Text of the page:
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Re: [PATCH] [BZ 17588 13064] Update UTF-8 charmap and width to Unicode 7.0.0
- From: Alexandre Oliva <aoliva at redhat dot com>
- To: Mike FABIAN <mfabian at redhat dot com>, siddhesh at redhat dot com
- Cc: Pravin Satpute <psatpute at redhat dot com>, libc-alpha at sourceware dot org, Jens Petersen <petersen at redhat dot com>
- Date: Mon, 22 Dec 2014 20:52:41 -0200
- Subject: Re: [PATCH] [BZ 17588 13064] Update UTF-8 charmap and width to Unicode 7.0.0
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On Dec 18, 2014, Mike FABIAN <firstname.lastname@example.org> wrote:
> One might think so because len(a+b) seems to create a new string.
> But even then I would prefer it over len(a)+len(b), it just seems
> to look nicer to me. Nevertheless I tried to time it and surprisingly
> len(a+b) seems even faster:
I would guess the âcompilerâ that converts python into the internal
representation of the program used by the interpreter is pre-processing
the concatenation of the string literals or somesuch, because len(a+b)
has to do at least as much work as len(a)+len(b). Anyway, if you prefer
len(a+b), then there are other occurrences of len(a)+len(b) elsewhere
that you might want to change to the preferred form.
I have re-reviewed utf8_gen.py and utf8_compatibility.py, and no further
suggestions occurred to me.
> But I really think we should not worry about such tiny details.
> more important is that the code is correct (generates the correct
> character classes).
Comformance to a project's standards is important for long-term
maintenance; so is avoiding duplicates that could lead to fixes that
change one copy but not others. Designing for reuse, using introducing
components/modules with well-defined interfaces, is also good software
engineering practice in general.
While these scripts might be perceived as self-contained and one-shot
uses, there are significant portions that could be turned into modules
and reused by third parties, or even by ourselves as part of testsuites
and whatnot. So, in spite of the discussion I'm starting below, I
encourage you to reconsider the idea of turning UnicodeData.txt, and
DerivedCoreProperties.txt, and the ctype interfaces each into a separate
module, so that the glibc file generators use these modules to output
the glibc-specific files. Even if the generators have stand-alone
logic, it should ideally also have a module interface with all the
generation logic, so that other programs could experiment with
generating modified files out of modified data structures, rather than
just reading from the .txt files as the modules would do if ran as a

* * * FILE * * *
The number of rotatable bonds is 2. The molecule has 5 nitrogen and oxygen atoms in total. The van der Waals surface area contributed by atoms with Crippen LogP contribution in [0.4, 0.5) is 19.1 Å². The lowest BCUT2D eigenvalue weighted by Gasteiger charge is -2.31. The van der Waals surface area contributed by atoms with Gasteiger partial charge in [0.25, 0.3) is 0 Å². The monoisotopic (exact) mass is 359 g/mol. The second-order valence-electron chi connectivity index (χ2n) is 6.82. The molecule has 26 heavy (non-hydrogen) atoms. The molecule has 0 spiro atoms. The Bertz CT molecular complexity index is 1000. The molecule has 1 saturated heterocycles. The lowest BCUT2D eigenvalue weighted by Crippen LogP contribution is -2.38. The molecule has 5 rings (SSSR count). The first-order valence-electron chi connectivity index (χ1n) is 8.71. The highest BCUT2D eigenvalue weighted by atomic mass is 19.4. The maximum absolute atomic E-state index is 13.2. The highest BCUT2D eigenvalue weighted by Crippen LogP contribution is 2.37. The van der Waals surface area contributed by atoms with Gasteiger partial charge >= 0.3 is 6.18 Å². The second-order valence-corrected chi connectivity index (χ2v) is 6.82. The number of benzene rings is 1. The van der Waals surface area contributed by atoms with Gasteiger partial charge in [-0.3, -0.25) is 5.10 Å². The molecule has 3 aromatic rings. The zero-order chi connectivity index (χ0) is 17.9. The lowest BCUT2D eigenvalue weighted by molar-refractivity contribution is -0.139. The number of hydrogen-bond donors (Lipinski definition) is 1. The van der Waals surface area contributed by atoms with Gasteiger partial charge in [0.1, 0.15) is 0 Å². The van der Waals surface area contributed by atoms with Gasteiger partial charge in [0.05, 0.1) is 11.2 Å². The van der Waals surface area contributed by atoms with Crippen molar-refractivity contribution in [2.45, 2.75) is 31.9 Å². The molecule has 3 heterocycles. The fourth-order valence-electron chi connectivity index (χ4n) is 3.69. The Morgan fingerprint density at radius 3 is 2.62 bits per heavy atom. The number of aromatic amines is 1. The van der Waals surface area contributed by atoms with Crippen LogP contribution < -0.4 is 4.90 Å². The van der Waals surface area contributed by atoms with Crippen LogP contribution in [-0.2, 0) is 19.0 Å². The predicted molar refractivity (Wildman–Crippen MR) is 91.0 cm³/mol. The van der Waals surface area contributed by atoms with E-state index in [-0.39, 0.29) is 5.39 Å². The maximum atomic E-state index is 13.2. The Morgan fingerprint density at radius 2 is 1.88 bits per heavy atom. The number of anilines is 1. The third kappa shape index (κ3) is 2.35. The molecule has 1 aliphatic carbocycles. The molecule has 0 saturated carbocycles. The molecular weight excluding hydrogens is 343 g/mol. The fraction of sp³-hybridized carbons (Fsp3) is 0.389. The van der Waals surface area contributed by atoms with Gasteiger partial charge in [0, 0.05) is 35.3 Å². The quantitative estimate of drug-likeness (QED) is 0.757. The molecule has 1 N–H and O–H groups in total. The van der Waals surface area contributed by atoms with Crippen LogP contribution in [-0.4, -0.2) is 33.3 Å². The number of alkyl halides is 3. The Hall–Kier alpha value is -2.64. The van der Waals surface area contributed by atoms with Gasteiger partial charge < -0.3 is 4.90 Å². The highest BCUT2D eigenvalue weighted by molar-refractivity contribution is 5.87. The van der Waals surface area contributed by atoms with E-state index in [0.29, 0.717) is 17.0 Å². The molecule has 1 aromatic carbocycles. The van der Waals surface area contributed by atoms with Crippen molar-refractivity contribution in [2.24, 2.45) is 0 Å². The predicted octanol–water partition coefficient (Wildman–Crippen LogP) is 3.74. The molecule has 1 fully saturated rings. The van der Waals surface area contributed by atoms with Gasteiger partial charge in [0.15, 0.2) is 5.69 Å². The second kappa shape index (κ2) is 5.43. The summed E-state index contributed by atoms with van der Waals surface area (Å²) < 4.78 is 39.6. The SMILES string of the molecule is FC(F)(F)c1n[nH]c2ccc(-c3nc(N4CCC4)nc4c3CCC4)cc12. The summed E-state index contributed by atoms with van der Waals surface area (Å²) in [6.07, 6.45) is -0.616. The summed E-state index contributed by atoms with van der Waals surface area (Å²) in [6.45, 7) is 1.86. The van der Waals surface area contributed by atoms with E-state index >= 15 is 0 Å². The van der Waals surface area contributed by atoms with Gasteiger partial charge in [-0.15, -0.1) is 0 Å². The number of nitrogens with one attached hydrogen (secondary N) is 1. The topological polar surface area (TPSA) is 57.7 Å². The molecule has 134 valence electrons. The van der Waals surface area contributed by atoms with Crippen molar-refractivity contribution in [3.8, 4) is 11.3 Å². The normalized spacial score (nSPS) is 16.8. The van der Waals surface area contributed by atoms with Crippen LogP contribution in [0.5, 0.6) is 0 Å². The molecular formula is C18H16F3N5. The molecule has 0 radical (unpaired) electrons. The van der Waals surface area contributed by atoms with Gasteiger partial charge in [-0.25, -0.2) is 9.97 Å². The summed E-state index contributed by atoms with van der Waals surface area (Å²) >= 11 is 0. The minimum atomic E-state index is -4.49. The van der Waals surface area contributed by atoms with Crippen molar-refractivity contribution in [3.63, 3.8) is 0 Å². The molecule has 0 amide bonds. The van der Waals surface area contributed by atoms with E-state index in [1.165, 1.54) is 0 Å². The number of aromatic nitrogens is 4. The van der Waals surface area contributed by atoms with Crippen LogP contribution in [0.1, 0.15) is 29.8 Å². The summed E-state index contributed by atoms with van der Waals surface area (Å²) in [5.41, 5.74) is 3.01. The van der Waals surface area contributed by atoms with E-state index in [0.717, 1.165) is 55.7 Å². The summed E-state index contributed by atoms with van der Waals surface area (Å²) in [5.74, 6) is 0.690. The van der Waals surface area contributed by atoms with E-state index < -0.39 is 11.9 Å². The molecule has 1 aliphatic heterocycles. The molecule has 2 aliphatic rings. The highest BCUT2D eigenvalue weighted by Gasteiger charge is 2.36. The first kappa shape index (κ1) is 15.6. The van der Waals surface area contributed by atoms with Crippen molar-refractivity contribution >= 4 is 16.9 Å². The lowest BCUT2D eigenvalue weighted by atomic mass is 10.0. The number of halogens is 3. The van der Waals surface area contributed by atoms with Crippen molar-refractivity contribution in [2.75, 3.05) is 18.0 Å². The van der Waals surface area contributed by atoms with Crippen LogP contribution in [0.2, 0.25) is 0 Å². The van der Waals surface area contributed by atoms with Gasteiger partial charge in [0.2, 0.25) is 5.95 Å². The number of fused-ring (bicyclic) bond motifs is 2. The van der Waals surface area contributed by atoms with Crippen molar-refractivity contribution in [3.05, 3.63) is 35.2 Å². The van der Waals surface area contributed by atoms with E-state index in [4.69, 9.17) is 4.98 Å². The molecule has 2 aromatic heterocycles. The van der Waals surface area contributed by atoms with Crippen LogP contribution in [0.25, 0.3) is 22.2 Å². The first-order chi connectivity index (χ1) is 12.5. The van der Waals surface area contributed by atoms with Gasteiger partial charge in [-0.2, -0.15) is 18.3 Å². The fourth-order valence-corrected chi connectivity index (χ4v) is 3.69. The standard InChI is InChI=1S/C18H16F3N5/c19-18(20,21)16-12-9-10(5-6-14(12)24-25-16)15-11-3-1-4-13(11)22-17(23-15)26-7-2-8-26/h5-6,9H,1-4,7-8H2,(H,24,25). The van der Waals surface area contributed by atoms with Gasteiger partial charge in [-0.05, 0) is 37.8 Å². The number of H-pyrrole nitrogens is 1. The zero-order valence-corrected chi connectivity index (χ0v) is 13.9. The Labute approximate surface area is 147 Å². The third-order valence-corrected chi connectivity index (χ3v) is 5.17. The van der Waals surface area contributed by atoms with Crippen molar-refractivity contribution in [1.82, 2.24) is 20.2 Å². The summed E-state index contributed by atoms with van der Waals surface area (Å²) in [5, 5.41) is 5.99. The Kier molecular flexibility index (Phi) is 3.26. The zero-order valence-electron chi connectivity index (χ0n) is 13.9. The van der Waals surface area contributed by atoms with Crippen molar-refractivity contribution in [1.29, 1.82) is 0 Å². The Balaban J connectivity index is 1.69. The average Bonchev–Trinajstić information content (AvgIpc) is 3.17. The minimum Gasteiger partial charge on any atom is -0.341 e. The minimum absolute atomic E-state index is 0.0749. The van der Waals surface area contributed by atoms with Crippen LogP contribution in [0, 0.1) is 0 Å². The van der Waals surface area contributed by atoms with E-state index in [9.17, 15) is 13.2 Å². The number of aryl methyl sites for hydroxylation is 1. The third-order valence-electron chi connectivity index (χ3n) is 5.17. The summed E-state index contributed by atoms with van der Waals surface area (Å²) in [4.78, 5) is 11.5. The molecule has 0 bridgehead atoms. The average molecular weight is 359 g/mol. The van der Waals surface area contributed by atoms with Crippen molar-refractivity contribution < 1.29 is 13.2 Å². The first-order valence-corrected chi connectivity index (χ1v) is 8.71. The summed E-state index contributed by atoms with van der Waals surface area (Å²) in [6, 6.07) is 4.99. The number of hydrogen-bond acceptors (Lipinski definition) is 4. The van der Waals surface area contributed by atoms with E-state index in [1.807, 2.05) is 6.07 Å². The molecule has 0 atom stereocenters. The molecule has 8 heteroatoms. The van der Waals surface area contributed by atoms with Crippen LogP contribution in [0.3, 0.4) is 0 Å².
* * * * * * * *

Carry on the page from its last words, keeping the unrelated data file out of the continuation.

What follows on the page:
> That limitation to 1000 lines in a module seems completely arbitrary
> to me.
I had somehow got the idea that there had been broad discussion about
our python standards, particularly about pylint rules and limits, but
all I could find was this section without any backing up references:
and the thread in which the pylintrc file was proposed and introduced
doesn't seem to have discussed these specific limits at all:
Siddhesh, since you pointed myself and Mike to pylint, and you installed
the file and presumably the section above in the wiki, can you provide
any pointers or reasons to justify the limits set forth in pylint?
I'm particularly interested in rationales behind the limits on file size
and function complexity (branch count), that appear to be so narrow as
to discourage detailed self-testing.
Mike is hitting them hard and, although I see value in *some*
modularization, artificially breaking up the large number of tests into
multiple functions and then into multiple modules, just so as to avoid
hitting the pylint limits, doesn't seem desirable or even sensible.
In case we end up agreeing that these limits may be inadequate for some
scripts, should we make individual exceptions for these Unicode scripts,
or bump the limits up so as to not need individual exceptions for them?
Meanwhile, Mike, in case you have not yet reviewed the glibc style and
conventions for python, and Mike Frysinger's review of Siddhesh's patch
in the thread above, and raise any concerns you might have about the
standards there? If we're going to revisit glibc's python coding
standards WRT file size and function complexity, we might as well
revisit other issues that AFAICT have not been discussed, and then
review the newly-proposed code so as to fit whatever consensus emerges
One issue that springs to mind is the requirement for python2.7
compatibility. I'm pretty sure we have used python3-only features, and
I hope we don't have to rewrite them into less readable variants just
for python2.7 compatibility, for scripts that would only have to be
rerun at Unicode version updates. I'm assuming we'll keep on holding
the generated ctype and utf8 files in the source repository.
Alexandre Oliva, freedom fighter http://FSFLA.org/~lxoliva/
You must be the change you wish to see in the world. -- Gandhi
Be Free! -- http://FSFLA.org/ FSF Latin America board member
Free Software Evangelist|Red Hat Brasil GNU Toolchain Engineer